By Barbara Klugh
Micah 5:2-5a; Canticle 15; Hebrews 10:5-10; Luke 1:39-45. Go to www.lectionarypage.net to read or print the weekly lectionary text. This week’s reading bring extraordinary messages of hope, and I feel challenged to respond by the way I live my life.
Micah 5:2-5a: Micah was one of the 8th century prophets and declared God’s judgment on Samaria and Jerusalem for social injustice, exploitation of the helpless, and fraudulent religion. Micah said that Zion would be destroyed, “plowed like a field” which happened 586 BC. But Micah also gave a message of hope.
In this week’s reading, Micah saw a glorious future, in which God would raise up a new ruler who, like King David, would come from the little hamlet of Bethlehem, “And they shall live secure, for now he shall be great to the ends of the earth; and he shall be the one of peace.” As Christians, we believe that this prophecy was fulfilled in Jesus.
Canticle 15: As we’ll read in the Gospel for today, Mary visits her relative Elizabeth, who speaks of Mary as blessed of God. After this encounter Luke shows Mary bursting into song with the words that have been come to be known as the “Magnificat,” a hymn of praise to God who has done great things for her, and who has acted for Israel in fulfillment of ancient promises. God acts for the poor and powerless against the rich and powerful.
These beautiful words are quite revolutionary, and we have been using them as our Statement of Faith during Advent. The Magnificat repeats “He has” seven times as it tells of the saving acts God is making in the world—turning it upside down—through Mary’s Son. God has mercy and strength, casts down the mighty and lifts up the lowly, feeds the hungry, and helps his people because he has remembered “the promise he made to our fathers, to Abraham and his children for ever.” This is good news indeed. Now it is up to us to align ourselves with God’s promises as revealed in Jesus.
Hebrews 10:5-10: We read six selections from the Letter to the Hebrews during October and November, so the substance of our reading probably will be familiar to you.
In this week’s reading, the author of Hebrews concludes his argument that Christ, our Great High Priest, has come, has sacrificed his life—and that this sacrifice is far superior to any other sacrifice that has been or ever will be offered.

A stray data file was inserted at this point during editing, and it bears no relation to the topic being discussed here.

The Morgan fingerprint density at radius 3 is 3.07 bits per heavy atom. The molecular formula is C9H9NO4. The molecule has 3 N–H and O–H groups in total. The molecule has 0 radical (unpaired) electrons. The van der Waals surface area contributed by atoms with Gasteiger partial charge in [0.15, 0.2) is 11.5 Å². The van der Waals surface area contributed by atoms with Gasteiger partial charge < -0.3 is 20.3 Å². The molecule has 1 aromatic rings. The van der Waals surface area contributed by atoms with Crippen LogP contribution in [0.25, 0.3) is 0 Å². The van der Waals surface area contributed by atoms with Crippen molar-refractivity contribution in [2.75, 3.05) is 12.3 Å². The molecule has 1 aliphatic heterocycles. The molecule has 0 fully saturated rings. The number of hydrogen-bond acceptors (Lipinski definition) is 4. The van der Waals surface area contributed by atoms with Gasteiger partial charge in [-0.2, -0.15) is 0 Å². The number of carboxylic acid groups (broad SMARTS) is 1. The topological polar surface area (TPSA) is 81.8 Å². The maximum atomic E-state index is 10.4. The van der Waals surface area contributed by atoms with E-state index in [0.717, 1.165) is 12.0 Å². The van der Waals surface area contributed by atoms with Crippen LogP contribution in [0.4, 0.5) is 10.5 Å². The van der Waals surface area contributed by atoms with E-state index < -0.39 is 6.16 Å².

The author has Jesus quoting words of Psalm 40 when “Christ came into the world” as a statement of his vocation and of the superiority of his sacrifice (his death on the cross) over the animal and food sacrifices offered under the law of Moses. Those sacrifices had to be repeated again and again. Only Christ’s sacrifice could forgive the world’s sins. Jesus’ sacrifice ushered in a changing of the guard from the Old Covenant, which is no longer needed, to the Spirit-filled New Covenant. Jesus’ faithfulness to the Father can be summed up in the words of Psalm 40, “I have come to do your will, O God.”
Through Jesus’ offering of himself, not only are our sins forgiven, but we have been made holy—set apart for the Lord’s service. Christ offered his body, and now we serve as Christ’s body to bring salvation to the world.
Luke 1:39-45: This week’s reading narrates the story of the Visitation. Mary, having said “Yes” to God’s call for her to become the Mother of the Messiah, went to visit her cousin Elizabeth, who was also pregnant.
Elizabeth’s baby, John, “leaped in her womb” to greet the mother of the Lord. (Mother Theresa once remarked that the first person to welcome Christ was John the Baptist.) Elizabeth, filled with the Holy Spirit, declares that Mary and her baby are indeed blessed.
Elizabeth recognized the superior status of Mary’s son and of Mary herself as the “the mother of my Lord….and blessed is she who believed that there would be a fulfillment of what was spoken to her by the Lord.”
Mary’s “Yes” to God has brought the creation of the kingdom of God to the whole world. And, in Christ, we have the freedom to say “Yes” as well.